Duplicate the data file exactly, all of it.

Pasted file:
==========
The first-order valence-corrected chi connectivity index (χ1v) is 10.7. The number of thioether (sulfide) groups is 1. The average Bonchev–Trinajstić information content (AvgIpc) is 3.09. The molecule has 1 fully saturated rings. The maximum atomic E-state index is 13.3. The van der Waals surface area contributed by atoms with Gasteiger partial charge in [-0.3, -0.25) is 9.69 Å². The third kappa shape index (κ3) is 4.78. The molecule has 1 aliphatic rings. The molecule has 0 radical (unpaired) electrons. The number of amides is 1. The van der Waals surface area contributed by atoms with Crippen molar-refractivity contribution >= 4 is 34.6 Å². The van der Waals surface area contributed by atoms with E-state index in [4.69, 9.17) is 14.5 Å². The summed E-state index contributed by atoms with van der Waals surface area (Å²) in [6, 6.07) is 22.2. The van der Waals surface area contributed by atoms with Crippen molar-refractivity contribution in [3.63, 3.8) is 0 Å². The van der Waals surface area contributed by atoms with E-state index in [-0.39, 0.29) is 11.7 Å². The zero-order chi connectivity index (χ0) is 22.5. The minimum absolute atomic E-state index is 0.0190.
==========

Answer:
The first-order valence-corrected chi connectivity index (χ1v) is 10.7. The number of thioether (sulfide) groups is 1. The average Bonchev–Trinajstić information content (AvgIpc) is 3.09. The molecule has 1 fully saturated rings. The maximum atomic E-state index is 13.3. The van der Waals surface area contributed by atoms with Gasteiger partial charge in [-0.3, -0.25) is 9.69 Å². The third kappa shape index (κ3) is 4.78. The molecule has 1 aliphatic rings. The molecule has 0 radical (unpaired) electrons. The number of amides is 1. The van der Waals surface area contributed by atoms with Crippen molar-refractivity contribution >= 4 is 34.6 Å². The van der Waals surface area contributed by atoms with E-state index in [4.69, 9.17) is 14.5 Å². The summed E-state index contributed by atoms with van der Waals surface area (Å²) in [6, 6.07) is 22.2. The van der Waals surface area contributed by atoms with Crippen molar-refractivity contribution in [3.63, 3.8) is 0 Å². The van der Waals surface area contributed by atoms with E-state index in [-0.39, 0.29) is 11.7 Å². The zero-order chi connectivity index (χ0) is 22.5. The minimum absolute atomic E-state index is 0.0190.